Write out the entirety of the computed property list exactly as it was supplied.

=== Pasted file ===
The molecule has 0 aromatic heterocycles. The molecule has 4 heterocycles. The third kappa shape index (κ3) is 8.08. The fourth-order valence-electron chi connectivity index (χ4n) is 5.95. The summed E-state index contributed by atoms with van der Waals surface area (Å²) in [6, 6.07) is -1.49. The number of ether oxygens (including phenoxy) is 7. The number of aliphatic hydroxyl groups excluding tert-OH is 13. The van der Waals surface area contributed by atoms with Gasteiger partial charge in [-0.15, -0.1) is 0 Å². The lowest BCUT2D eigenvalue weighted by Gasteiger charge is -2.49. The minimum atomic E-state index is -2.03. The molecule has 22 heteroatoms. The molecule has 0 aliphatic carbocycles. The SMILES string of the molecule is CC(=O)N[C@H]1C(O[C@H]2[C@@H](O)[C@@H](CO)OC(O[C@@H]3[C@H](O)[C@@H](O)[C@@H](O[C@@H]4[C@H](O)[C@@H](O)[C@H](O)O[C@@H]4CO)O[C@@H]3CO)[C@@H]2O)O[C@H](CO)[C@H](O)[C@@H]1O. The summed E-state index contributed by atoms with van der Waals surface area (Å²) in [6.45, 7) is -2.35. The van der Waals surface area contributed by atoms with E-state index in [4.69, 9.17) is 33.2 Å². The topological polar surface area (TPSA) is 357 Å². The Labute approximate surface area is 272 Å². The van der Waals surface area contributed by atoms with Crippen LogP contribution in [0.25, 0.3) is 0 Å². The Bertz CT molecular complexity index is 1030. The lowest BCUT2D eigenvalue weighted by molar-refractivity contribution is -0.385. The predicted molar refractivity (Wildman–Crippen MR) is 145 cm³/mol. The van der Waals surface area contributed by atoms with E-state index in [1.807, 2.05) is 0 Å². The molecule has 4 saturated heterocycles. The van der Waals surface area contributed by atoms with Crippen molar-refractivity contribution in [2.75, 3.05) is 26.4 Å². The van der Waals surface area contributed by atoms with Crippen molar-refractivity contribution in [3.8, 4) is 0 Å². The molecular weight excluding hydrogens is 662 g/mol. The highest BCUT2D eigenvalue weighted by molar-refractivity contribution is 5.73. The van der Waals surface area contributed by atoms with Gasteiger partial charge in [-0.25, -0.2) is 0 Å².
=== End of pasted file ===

The molecule has 0 aromatic heterocycles. The molecule has 4 heterocycles. The third kappa shape index (κ3) is 8.08. The fourth-order valence-electron chi connectivity index (χ4n) is 5.95. The summed E-state index contributed by atoms with van der Waals surface area (Å²) in [6, 6.07) is -1.49. The number of ether oxygens (including phenoxy) is 7. The number of aliphatic hydroxyl groups excluding tert-OH is 13. The van der Waals surface area contributed by atoms with Gasteiger partial charge in [-0.15, -0.1) is 0 Å². The lowest BCUT2D eigenvalue weighted by Gasteiger charge is -2.49. The minimum atomic E-state index is -2.03. The molecule has 22 heteroatoms. The molecule has 0 aliphatic carbocycles. The SMILES string of the molecule is CC(=O)N[C@H]1C(O[C@H]2[C@@H](O)[C@@H](CO)OC(O[C@@H]3[C@H](O)[C@@H](O)[C@@H](O[C@@H]4[C@H](O)[C@@H](O)[C@H](O)O[C@@H]4CO)O[C@@H]3CO)[C@@H]2O)O[C@H](CO)[C@H](O)[C@@H]1O. The summed E-state index contributed by atoms with van der Waals surface area (Å²) in [6.45, 7) is -2.35. The van der Waals surface area contributed by atoms with E-state index in [4.69, 9.17) is 33.2 Å². The topological polar surface area (TPSA) is 357 Å². The Labute approximate surface area is 272 Å². The van der Waals surface area contributed by atoms with Crippen LogP contribution in [0.25, 0.3) is 0 Å². The Bertz CT molecular complexity index is 1030. The lowest BCUT2D eigenvalue weighted by molar-refractivity contribution is -0.385. The predicted molar refractivity (Wildman–Crippen MR) is 145 cm³/mol. The van der Waals surface area contributed by atoms with E-state index in [1.807, 2.05) is 0 Å². The molecule has 4 saturated heterocycles. The van der Waals surface area contributed by atoms with Crippen molar-refractivity contribution in [2.75, 3.05) is 26.4 Å². The van der Waals surface area contributed by atoms with Crippen molar-refractivity contribution in [3.8, 4) is 0 Å². The molecular weight excluding hydrogens is 662 g/mol. The highest BCUT2D eigenvalue weighted by molar-refractivity contribution is 5.73. The van der Waals surface area contributed by atoms with Gasteiger partial charge in [-0.25, -0.2) is 0 Å².